In an action by a servant for injuries caused by the breaking of a scaffold furnished by the master, evidence held to show that the break was caused by the negligence of the injured servant's fellow servants in dropping a heavy stone upon the scaffold, instead of putting it down carefully, as instructed by the master, and to rebut the presumption of the master's negligence arising from the breaking, under Labor Law (Laws 1897, p. 467, c. 415) $ 18.
(Ed. Note.-For other cases, see Master and Servant, Dec. Dig. § 26.3.* 1
Appeal from Westchester County Court.
Personal injury action by Constantino Lorenzo against Antonio Faillace and another. From a judgment for plaintiff, and an order denying a new trial, defendants appeal. Reversed, and new trial ordered.
Argued before WOODWARD, JENKS, GAYNOR, BURR, and RICH, JJ.
George C. Andrews, for appellants.
BURR, J. We think that the motion, made at the close of the case, to direct a verdict in favor of the defendants, should have been granted. The action was brought to recover damages for personal injuries sustained through the fall of a scaffold upon which plaintiff was at work, and which had been constructed by defendants' servants to be used in connection with the erection of a building. The plaintiff proved that a cross-piece which ran from an upright post to the top of the wall, and upon which the boards of the scaffold were placed, broke in the center, and the scaffold fell, and he sustained injuries in consequence thereof. Although he introduced no evidence from which the cause of the break might be inferred, nor any evidence of any defect in the material used in the construction of the scaffold, except such as might be drawn from the fact of the breaking of the cross-piece, under the provisions of the labor law this was sufficient in the first instance. Laws 1897, p. 467, c. 415, § 18; Stewart v. Ferguson, 52 App. Div. 317, 65 N. Y. Supp. 149, affirmed 164 N. Y. 553, 58 N. E. 662; Cummings v. Kenny, 97 App. Div. 114, 89 N. Y. Supp. 579. In the case last cited this court, speaking through Mr. Justice Woodward, said:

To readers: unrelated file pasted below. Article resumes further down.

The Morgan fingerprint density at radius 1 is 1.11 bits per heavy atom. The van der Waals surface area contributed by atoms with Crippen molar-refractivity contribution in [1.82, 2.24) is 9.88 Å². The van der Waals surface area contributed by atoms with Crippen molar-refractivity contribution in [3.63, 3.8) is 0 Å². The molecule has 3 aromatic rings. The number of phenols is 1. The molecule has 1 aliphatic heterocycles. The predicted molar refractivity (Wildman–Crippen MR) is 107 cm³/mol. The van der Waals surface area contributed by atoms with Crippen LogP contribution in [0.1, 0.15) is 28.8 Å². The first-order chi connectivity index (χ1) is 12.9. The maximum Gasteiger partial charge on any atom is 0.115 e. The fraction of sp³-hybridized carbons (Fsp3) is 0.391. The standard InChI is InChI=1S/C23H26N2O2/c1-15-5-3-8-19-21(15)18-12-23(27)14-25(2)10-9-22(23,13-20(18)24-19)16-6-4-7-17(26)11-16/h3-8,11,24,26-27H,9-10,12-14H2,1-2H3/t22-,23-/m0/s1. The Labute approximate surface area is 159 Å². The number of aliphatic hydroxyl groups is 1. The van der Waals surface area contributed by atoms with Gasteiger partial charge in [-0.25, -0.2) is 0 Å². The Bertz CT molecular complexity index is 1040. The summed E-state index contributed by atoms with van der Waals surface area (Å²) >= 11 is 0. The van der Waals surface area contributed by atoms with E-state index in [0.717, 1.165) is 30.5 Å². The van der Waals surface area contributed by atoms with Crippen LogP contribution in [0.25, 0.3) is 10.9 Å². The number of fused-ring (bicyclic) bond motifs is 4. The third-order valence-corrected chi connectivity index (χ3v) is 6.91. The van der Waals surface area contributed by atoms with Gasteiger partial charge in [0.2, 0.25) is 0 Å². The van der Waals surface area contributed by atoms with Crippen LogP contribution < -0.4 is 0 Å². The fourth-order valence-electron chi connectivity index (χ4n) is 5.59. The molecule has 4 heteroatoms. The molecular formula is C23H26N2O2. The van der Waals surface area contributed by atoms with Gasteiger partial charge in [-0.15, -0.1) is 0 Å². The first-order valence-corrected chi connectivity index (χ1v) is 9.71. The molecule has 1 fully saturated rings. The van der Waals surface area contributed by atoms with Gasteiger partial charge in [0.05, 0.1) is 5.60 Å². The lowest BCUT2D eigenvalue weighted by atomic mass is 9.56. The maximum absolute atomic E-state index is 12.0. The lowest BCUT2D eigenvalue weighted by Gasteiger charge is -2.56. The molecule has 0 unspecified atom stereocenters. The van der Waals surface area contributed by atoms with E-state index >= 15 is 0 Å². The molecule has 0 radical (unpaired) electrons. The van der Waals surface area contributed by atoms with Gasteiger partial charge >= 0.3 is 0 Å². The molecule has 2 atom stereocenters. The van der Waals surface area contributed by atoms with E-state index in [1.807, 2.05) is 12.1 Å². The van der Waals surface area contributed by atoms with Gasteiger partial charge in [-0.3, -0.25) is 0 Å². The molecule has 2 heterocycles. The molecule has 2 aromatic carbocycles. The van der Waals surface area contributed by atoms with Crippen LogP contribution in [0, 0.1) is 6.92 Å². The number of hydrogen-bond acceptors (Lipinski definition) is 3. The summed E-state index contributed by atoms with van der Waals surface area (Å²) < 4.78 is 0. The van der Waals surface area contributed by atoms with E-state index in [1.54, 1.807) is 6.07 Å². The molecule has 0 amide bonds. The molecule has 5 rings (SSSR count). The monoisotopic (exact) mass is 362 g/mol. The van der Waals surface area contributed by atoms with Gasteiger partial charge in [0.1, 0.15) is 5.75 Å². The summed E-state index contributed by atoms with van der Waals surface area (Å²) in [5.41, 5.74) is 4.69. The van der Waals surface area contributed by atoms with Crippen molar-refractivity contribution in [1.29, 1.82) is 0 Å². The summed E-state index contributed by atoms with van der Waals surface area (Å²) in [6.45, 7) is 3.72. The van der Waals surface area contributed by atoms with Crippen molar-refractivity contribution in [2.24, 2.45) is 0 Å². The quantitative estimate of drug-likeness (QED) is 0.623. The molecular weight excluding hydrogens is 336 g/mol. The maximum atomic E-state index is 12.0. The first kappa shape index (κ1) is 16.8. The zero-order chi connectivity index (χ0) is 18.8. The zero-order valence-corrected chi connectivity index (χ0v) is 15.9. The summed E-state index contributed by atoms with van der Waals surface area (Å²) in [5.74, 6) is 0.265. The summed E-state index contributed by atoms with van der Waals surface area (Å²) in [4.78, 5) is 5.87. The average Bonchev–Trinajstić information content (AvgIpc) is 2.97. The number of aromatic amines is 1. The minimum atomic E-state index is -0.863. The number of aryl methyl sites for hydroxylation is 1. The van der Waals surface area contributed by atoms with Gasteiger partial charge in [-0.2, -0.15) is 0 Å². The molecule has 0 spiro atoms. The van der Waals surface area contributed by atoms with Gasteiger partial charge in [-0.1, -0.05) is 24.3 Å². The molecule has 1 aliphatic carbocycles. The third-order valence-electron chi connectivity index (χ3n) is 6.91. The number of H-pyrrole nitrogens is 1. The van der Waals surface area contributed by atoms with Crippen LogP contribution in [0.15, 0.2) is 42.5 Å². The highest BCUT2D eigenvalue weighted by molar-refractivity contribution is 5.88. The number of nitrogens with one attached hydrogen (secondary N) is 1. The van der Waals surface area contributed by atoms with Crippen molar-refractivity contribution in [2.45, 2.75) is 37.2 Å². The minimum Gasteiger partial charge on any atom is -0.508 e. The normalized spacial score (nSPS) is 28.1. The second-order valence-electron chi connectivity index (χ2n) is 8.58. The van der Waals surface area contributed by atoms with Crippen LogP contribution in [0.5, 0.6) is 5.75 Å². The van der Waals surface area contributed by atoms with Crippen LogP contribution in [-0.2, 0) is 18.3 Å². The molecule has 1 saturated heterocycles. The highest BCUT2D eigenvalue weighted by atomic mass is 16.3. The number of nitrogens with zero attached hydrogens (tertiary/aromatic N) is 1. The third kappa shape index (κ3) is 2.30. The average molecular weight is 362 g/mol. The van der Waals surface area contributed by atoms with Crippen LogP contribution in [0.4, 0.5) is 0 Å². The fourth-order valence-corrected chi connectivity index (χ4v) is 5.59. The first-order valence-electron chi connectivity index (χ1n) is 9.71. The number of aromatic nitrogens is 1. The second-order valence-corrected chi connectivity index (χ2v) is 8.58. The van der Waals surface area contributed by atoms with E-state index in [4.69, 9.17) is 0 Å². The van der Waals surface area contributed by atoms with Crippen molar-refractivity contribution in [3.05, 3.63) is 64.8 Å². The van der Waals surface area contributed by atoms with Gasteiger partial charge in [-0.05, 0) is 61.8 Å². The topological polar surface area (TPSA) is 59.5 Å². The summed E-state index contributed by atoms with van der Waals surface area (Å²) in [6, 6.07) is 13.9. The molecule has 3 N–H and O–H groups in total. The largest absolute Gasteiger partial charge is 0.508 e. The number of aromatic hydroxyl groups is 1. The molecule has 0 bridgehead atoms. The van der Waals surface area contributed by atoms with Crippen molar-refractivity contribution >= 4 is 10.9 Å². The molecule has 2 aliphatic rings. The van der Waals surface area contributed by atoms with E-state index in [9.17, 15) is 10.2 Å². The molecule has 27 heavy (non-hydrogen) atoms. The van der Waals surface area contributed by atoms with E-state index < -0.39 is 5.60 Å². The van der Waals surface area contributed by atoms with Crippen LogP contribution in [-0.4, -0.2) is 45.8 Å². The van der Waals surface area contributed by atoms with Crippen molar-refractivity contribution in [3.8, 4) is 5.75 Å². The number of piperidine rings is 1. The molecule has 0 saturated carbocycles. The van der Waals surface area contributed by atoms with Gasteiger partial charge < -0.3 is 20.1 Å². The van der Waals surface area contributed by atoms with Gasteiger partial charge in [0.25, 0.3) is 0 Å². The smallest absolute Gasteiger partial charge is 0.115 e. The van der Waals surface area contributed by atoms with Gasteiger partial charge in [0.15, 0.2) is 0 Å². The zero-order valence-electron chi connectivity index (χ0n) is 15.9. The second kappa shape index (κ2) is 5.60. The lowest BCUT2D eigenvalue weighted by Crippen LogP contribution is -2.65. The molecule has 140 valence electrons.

"The duty of the master, under the provisions of the labor law, is to use reasonable care to furnish safe appliances ;
and when a ladder, scaffold, or other appliance mentioned in the statute breaks while in use for the purposes for which it was designed, it raises a presumption of negligence which, unexplained, justifies a recovery."